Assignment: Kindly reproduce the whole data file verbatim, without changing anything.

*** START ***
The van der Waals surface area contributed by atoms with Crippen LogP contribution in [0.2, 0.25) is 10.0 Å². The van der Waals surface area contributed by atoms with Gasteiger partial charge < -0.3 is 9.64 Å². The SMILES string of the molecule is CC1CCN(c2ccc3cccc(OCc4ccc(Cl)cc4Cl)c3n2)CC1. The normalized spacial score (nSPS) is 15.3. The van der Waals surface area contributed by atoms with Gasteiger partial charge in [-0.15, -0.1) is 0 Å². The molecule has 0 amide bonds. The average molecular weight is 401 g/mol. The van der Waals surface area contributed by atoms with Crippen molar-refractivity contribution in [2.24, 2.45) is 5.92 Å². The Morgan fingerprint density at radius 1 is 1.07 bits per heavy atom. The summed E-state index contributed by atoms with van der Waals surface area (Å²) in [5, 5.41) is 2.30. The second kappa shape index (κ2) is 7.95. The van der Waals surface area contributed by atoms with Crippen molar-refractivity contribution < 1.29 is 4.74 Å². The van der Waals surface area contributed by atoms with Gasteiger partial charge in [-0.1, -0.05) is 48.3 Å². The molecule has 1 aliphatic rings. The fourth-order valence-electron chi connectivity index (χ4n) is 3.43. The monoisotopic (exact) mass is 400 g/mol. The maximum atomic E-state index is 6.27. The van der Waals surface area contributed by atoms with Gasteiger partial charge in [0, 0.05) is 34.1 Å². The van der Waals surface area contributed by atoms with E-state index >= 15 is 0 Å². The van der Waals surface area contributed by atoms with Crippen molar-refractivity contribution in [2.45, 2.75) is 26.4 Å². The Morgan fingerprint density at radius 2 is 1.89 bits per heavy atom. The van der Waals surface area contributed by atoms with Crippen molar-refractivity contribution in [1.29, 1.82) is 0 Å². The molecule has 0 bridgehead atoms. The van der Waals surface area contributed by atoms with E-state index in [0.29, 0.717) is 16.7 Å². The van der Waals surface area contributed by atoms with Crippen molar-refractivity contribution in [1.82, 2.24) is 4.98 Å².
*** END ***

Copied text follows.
The van der Waals surface area contributed by atoms with Crippen LogP contribution in [0.2, 0.25) is 10.0 Å². The van der Waals surface area contributed by atoms with Gasteiger partial charge < -0.3 is 9.64 Å². The SMILES string of the molecule is CC1CCN(c2ccc3cccc(OCc4ccc(Cl)cc4Cl)c3n2)CC1. The normalized spacial score (nSPS) is 15.3. The van der Waals surface area contributed by atoms with Gasteiger partial charge in [-0.15, -0.1) is 0 Å². The molecule has 0 amide bonds. The average molecular weight is 401 g/mol. The van der Waals surface area contributed by atoms with Crippen molar-refractivity contribution in [2.24, 2.45) is 5.92 Å². The Morgan fingerprint density at radius 1 is 1.07 bits per heavy atom. The summed E-state index contributed by atoms with van der Waals surface area (Å²) in [5, 5.41) is 2.30. The second kappa shape index (κ2) is 7.95. The van der Waals surface area contributed by atoms with Crippen molar-refractivity contribution < 1.29 is 4.74 Å². The van der Waals surface area contributed by atoms with Gasteiger partial charge in [-0.1, -0.05) is 48.3 Å². The molecule has 1 aliphatic rings. The fourth-order valence-electron chi connectivity index (χ4n) is 3.43. The monoisotopic (exact) mass is 400 g/mol. The maximum atomic E-state index is 6.27. The van der Waals surface area contributed by atoms with Gasteiger partial charge in [0, 0.05) is 34.1 Å². The van der Waals surface area contributed by atoms with E-state index >= 15 is 0 Å². The van der Waals surface area contributed by atoms with Crippen molar-refractivity contribution in [2.45, 2.75) is 26.4 Å². The Morgan fingerprint density at radius 2 is 1.89 bits per heavy atom. The van der Waals surface area contributed by atoms with Crippen molar-refractivity contribution in [1.29, 1.82) is 0 Å². The molecule has 0 bridgehead atoms. The van der Waals surface area contributed by atoms with E-state index in [0.29, 0.717) is 16.7 Å². The van der Waals surface area contributed by atoms with Crippen molar-refractivity contribution in [1.82, 2.24) is 4.98 Å².